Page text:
Jon Horddal – emerchantpay: ensuring payments suit consumer needs in an uncertain economy


Jon Horddal, Group Chief Product Officer at emerchantpay, writes for Payment Expert on the importance of adapting to evolving consumer habits, particularly at a time of economic instability. 

The economy is in a constant state of flux. As it stands, the inflation rate in the UK is 11.1% – the highest in over 40 years – with businesses and consumers alike being affected. Merchants in particular have already felt the impact as UK retail sales dropped 1.4% in September of 2022. 

It’s crucial to understand consumer concerns and align with their needs to win trust and loyalty and this is particularly the case during such times of uncertainty. As the cost-of-living crisis continues, money remains tight for many so businesses must focus efforts on payment strategies to reassure their customers.

Changing consumer habits

Consumer habits are transforming. An example here is the changing preferences of younger groups of shoppers. emerchantpay’s New World One Market report showed that younger generations are more likely to opt for digital payment methods. 48% of Gen Z and over half (52%) of Millennials agreed that they would continue to purchase fashion items, i.e., clothing/shoes online post-pandemic.

Nevertheless, the cost of living crisis remains an obvious concern and this is having ongoing implications for sales. Research from PWC highlights consumer sentiment has been declining since July 2021. The latest figures show that sentiment fell eight points from summer, currently sitting at –44 – that’s even worse than the beginning of the pandemic (-26) and the lowest score demonstrated by PWC’s study since 2008. These figures aren’t a surprise given the increasing inflation rates and the cost-of-living crisis impacting consumers globally.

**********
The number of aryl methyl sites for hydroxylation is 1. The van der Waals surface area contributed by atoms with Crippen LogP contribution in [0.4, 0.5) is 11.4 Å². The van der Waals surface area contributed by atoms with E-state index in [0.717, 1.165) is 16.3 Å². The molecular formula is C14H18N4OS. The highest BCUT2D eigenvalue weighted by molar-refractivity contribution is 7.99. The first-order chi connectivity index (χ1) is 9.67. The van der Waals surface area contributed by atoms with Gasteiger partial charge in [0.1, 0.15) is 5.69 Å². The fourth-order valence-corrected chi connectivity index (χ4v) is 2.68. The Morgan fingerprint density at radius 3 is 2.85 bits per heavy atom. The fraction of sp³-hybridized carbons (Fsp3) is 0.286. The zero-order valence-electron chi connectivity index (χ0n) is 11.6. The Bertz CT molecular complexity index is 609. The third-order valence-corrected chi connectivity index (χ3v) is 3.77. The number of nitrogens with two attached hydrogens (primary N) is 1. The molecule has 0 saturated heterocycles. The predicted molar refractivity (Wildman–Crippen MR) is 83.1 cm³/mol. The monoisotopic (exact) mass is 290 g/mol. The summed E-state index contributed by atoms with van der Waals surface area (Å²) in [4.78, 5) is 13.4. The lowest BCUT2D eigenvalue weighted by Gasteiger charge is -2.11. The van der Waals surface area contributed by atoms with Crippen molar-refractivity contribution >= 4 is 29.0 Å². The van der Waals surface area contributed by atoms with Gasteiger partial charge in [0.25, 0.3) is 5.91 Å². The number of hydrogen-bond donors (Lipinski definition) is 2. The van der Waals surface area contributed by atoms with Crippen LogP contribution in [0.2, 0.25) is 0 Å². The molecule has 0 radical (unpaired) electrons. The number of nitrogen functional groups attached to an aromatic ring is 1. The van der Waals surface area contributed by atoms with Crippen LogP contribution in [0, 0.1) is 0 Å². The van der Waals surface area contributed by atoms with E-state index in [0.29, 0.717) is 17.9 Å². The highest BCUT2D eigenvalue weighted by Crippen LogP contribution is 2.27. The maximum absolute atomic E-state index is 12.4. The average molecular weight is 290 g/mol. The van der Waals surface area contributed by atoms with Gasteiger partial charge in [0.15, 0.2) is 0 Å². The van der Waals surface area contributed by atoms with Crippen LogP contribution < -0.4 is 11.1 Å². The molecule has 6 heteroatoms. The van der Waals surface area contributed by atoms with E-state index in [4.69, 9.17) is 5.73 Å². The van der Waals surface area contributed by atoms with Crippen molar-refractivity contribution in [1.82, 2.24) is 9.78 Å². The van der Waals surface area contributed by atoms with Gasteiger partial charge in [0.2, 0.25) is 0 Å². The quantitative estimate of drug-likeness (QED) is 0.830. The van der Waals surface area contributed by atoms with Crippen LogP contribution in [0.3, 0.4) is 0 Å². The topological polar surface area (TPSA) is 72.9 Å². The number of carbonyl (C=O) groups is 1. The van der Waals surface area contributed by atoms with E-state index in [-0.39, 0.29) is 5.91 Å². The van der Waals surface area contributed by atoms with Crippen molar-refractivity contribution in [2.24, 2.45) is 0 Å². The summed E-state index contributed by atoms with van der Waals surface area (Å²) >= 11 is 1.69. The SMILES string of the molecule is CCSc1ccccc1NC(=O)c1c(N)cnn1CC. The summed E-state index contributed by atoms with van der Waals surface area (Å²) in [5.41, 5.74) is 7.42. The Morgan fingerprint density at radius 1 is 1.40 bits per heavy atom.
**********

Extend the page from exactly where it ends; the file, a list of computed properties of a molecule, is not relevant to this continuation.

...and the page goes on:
Consumers are therefore becoming more alert about their spending and in turn, monitoring their purchases meticulously. If consumers fail to recognise a transaction on their bank statements, there’s a greater possibility they’ll request a refund/chargeback. 75% of ecommerce merchants saw growth in fraud attempts in 2021 – on average losing $3.75 for every $1 they lost to chargebacks. This creates an unnecessary, time-consuming process for both merchants and consumers. 

To avoid confusion, there must be clear communication between businesses and their customers with regards to payments. In addition, the right processes must be put in place such that consumers can delineate between a genuine fraud attempt and a credible transaction. 

Ultimately, it’s essential that merchants work to identify the needs of their customer base and understand their shopping preferences. By doing so they can adapt their payment offering to suit their consumers in suitable channels.

Adapting to remain competitive 

In a digital economy and with the adoption of ecommerce, there are stricter regulations to protect businesses and consumers from fraudulent payments. However, merchants can still experience high decline rates in their payments, especially when processing higher-value payments, due to unoptimised fraud rules. 

In emerchantpay’s Great Payments Transformation report, 91% of businesses surveyed revealed shortcomings with their payment gateway resulting in significant revenue loss. In fact, over half (55%) estimated they lose up to 10% of their turnover. 

Going further, 32% of the payments professionals surveyed agreed that analysis of payment data to recognise problems, i.e., decline codes, could be improved. By making such improvements, businesses will be better positioned to create strategies to combat declined payments and therefore increase profits. 

Adding to this point, 40% said they need to improve payment strategies by the end of 2022 to avoid losing revenue and customers, while 29% agreed that similar action needed to be taken for 2023. It’s clear that to stay competitive, businesses must acknowledge and implement changes aligning with consumer and economic demands.

There is an important role to play for payment service providers (PSPs) in enabling merchants to meet these demands. The report highlighted integration (29%) and anti-fraud (29%) options as the top factors for merchants when selecting a PSP for online retail. It’s evident that merchants want to ensure they select a trusted PSP that offers strategically valuable insight, helping them to meet consumer needs while ensuring they protect profit margins heading into 2023. 

Businesses must commit to understanding the needs of their customers – where their concerns lie, how to resolve them and in turn, build trust and maximise sales. 

One thing is for certain – an easy payment experience will be remembered positively by customers long after the economic downturn eases, so it’s important that businesses make sure it’s done right.